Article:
Monday, December 23, 2019
Besides writing his own poetry, Henry Vaughan also translated religious, medical and moral works into English. He was also a medical practitioner.
Although his poetry did not receive the attention it deserved within his lifetime, or even in the years that followed, his brilliance was rediscovered in the 20th century, which has led to modern acknowledgement of his worth.
Awake, glad heart! get up and sing!
It is the birth-day of thy King.
The Sun doth shake
Light from his locks, and all the way
Breathing perfumes, doth spice the day.
Awake, awake! hark how th’ wood rings;
Winds whisper, and the busy springs
A concert make;
Man is their high-priest, and should rise
To offer up the sacrifice.
I would I were some bird, or star,
Flutt’ring in woods, or lifted far
Above this inn
And road of sin!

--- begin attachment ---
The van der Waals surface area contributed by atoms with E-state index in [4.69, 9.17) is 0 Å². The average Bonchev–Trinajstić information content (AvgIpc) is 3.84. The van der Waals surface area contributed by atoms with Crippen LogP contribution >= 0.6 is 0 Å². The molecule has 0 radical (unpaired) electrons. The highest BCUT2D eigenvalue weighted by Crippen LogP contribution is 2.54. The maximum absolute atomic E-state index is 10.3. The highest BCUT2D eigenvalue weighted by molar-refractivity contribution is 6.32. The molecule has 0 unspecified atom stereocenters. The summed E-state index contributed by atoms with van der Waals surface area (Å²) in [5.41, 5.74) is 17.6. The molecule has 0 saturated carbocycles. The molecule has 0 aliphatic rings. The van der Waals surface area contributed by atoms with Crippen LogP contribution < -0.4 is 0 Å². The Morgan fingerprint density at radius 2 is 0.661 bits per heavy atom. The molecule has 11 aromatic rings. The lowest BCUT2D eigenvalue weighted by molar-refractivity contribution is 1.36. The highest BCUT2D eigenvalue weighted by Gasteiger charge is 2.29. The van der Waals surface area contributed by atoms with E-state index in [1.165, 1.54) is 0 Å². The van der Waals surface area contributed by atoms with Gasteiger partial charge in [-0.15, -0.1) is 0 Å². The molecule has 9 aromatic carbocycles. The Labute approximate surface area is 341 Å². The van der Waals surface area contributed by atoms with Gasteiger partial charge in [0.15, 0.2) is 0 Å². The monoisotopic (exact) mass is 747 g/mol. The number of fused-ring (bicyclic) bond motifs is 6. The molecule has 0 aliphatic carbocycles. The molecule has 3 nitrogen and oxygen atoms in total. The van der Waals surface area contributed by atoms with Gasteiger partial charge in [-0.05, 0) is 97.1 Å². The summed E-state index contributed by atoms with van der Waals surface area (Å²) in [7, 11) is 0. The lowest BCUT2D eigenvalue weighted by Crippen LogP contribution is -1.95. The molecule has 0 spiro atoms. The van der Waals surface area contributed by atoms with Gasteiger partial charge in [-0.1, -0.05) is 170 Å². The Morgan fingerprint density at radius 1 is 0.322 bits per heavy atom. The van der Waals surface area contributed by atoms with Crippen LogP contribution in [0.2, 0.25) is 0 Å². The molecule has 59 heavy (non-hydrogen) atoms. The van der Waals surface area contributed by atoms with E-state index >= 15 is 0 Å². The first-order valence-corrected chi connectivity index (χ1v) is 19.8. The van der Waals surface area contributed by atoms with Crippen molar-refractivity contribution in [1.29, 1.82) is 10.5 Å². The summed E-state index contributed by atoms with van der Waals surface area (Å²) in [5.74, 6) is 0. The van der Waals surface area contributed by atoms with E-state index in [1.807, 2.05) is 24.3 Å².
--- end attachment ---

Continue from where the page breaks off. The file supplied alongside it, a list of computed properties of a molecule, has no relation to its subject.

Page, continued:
Then either star or bird should be
Shining or singing still to thee.
I would I had in my best part
Fit rooms for thee! or that my heart
Were so clean as
Thy manger was!
But I am all filth, and obscene;
Yet, if thou wilt, thou canst make clean.
Sweet Jesu! will then. Let no more
This leper haunt and soil thy door!
Cure him, ease him,
O release him!
And let once more, by mystic birth,
The Lord of life be born in earth.
*This is the third Kingdom Poets post about Henry Vaughan: first post, second post.
Entry written by D.S. Martin. His latest poetry collection is Ampersand (2018, Cascade). His books are available through Amazon, and Wipf & Stock, including the anthologies The Turning Aside, and Adam, Eve, & the Riders of the Apocalypse.